While higher than 2008 due to the new development taking place, months on market has been very stable the last few years, even as new projects have delivered in these submarkets.
Study: Dallas-Fort Worth has what it takes to attract millennials
Analysis of 2017 U.S. Census data illustrates that migration patterns of millennials are being driven by job opportunities, affordable housing, and quality of life.
That’s according to a Snapshot from JLL, which says that Dallas-Fort Worth ranks No. 1 out of all cities examined for the study, while Texas was the second-ranked state behind Washington.
JLL reports that Texas and the DFW area have created a significant number of jobs, with DFW seeing five-year job growth at 23 percent. Since 2010, the Dallas metro has added more than 900,000 jobs.
Career opportunities are crucial, but they’re not the only part of the millennial migration formula.
JLL says affordability directly affects quality of life and an area’s “livability.” Texas and DFW are directly cited as having major advantages because of “their dynamic economies that drive above-average incomes.”
The average millennial household income for the DFW metro is $80,300, while the income goes up to $137,700 in San Jose and is as low as $66,700 in Memphis.
Despite DFW having an average household income, JLL says millennials in Texas have an advantage of up to $9,400 in spending power over the national average, after it accounted for the cost of living.
Texas and DFW’s lower cost of living is a draw for millennials seeking to move up in the workforce.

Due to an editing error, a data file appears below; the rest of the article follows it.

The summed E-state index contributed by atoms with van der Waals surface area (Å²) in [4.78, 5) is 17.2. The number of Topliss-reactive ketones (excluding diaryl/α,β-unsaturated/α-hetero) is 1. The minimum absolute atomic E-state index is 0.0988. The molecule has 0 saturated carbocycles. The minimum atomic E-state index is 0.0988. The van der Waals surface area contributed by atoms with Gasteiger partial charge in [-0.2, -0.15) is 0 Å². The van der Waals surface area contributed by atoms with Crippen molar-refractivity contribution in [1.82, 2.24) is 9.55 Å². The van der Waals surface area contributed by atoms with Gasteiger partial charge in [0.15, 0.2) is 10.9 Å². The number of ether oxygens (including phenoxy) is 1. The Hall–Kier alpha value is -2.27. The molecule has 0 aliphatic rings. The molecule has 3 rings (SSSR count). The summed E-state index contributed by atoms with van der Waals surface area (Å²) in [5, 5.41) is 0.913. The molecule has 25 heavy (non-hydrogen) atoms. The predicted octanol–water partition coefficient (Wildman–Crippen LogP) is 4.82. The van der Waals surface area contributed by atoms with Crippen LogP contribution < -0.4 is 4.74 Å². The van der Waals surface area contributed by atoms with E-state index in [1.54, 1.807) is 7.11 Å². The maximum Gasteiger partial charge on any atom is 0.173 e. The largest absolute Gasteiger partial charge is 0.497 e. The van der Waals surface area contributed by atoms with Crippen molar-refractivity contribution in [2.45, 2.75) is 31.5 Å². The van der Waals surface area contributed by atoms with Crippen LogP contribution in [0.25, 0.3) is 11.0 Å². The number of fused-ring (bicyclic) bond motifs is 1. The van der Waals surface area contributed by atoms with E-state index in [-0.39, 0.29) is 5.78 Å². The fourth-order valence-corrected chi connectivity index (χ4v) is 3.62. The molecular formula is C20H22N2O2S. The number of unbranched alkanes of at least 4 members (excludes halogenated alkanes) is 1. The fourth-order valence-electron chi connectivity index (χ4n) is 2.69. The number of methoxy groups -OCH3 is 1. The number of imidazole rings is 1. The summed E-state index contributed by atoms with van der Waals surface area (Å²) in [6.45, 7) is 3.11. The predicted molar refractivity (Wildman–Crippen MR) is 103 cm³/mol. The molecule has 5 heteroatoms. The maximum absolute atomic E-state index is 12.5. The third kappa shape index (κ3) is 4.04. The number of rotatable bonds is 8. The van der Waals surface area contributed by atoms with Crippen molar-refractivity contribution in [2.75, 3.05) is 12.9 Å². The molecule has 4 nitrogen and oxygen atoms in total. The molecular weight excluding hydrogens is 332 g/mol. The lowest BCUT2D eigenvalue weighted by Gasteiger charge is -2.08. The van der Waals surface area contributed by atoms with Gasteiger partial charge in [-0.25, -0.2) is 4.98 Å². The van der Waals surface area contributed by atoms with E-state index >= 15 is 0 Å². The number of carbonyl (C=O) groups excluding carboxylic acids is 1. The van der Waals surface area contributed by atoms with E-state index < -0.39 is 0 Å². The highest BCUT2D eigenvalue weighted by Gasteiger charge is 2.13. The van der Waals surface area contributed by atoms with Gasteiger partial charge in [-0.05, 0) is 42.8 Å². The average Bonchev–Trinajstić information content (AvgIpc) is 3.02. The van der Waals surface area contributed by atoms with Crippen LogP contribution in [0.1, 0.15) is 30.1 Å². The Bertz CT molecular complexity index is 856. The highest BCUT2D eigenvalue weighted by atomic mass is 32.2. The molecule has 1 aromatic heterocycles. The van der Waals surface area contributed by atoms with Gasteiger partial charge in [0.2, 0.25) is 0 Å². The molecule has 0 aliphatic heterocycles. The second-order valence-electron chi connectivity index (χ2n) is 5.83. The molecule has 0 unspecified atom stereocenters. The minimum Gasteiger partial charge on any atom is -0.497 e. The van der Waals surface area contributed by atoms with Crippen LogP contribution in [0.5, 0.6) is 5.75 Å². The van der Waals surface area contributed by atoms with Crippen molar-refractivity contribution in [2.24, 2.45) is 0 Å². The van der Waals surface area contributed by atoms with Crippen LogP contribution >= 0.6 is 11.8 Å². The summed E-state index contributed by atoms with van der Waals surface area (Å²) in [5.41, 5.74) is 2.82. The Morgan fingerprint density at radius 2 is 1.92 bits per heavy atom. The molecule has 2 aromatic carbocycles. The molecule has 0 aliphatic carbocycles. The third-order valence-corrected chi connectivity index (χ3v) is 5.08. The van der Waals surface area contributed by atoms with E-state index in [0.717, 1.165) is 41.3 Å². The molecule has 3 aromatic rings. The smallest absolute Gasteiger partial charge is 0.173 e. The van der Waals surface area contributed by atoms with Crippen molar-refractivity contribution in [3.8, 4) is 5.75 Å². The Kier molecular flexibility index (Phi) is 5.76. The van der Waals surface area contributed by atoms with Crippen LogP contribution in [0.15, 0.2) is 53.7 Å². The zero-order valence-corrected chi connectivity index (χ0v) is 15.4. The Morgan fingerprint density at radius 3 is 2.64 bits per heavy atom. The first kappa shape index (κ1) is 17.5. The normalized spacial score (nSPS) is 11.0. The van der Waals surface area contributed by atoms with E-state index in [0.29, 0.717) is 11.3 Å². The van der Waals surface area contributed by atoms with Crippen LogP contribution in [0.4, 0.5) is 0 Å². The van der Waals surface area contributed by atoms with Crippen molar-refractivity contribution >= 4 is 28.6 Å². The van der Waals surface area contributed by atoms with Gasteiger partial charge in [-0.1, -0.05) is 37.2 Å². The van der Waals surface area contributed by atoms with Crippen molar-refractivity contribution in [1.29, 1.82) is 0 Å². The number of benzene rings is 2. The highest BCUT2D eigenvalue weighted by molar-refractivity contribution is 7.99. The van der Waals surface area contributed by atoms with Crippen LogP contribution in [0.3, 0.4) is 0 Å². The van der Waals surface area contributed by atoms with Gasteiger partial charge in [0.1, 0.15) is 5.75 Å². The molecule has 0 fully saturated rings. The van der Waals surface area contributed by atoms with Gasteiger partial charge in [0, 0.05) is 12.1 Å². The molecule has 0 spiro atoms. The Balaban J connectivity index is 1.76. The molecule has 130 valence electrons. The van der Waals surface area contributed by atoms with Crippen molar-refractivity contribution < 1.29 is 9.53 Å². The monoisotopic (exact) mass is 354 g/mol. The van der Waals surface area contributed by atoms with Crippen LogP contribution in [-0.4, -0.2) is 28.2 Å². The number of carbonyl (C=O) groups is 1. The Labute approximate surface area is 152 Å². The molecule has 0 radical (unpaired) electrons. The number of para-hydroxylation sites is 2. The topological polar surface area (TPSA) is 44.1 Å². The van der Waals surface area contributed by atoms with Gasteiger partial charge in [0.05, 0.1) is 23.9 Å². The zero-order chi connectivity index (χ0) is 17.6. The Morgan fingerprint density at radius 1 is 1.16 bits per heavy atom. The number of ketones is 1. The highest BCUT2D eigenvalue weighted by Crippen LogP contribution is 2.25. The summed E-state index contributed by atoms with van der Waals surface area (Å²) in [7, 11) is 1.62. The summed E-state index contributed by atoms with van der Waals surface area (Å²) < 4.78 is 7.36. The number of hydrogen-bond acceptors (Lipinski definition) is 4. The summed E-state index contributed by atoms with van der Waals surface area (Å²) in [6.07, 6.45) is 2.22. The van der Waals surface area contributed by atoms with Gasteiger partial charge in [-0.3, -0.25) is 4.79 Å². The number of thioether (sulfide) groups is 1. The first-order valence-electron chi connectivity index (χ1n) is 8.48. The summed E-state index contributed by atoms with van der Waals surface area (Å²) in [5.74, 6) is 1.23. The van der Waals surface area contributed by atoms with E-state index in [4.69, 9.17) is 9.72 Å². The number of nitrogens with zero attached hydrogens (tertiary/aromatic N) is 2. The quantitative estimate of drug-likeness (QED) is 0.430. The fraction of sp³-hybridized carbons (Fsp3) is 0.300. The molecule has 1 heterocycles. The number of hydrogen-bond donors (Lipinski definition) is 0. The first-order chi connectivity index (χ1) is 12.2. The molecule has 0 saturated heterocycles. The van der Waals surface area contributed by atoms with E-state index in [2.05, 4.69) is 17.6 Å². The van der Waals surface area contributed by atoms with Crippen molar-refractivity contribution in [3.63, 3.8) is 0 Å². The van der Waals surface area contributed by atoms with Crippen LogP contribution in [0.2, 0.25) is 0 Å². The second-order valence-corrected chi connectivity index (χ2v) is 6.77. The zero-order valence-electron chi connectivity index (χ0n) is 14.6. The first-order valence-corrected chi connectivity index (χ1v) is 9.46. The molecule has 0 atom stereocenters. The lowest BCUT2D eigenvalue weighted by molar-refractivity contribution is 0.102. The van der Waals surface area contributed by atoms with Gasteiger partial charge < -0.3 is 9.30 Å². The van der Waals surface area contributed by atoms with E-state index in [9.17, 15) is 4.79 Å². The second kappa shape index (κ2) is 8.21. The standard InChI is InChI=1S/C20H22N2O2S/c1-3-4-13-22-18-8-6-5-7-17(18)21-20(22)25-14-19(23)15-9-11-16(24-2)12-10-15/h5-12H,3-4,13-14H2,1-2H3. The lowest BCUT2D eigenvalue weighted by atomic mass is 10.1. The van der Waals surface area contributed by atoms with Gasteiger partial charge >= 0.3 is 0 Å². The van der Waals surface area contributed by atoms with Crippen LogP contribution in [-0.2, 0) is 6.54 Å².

Fort Worth’s Near Southside Preps as Medical, Innovation Hub
Earlier this year, Dallas Innovates reported on plans Fort Worth leaders have for a first-of-its-kind medical innovation district south of downtown, an ambitious undertaking that could attract medical-related enterprises to the city and potentially could become an innovation hub. A recent JLL report shows just how much the Near Southside has grown over the years—with the potential to become a major medical hub.
The city’s plan would connect existing medical institutions and organizations with startups and incubators with hopes to attract thousands of additional healthcare and technology-related jobs to the area, according to JLL’s report.
The Near Southside is already home to major healthcare centers such as Cook Children’s Healthcare System, Texas Health Harris Methodist, Baylor Scott & White, and Medical City Fort Worth.
In the report, JLL examines the history and future of the 1,400-acre area. JLL refers to the Fort Worth district as “an emerging mixed-use district” where some of the city’s newest retail, office, and multifamily housing projects are located. The area has roughly 30,000 people employed within its boundaries, making it the second-largest employment center in Tarrant County outside of downtown Fort Worth.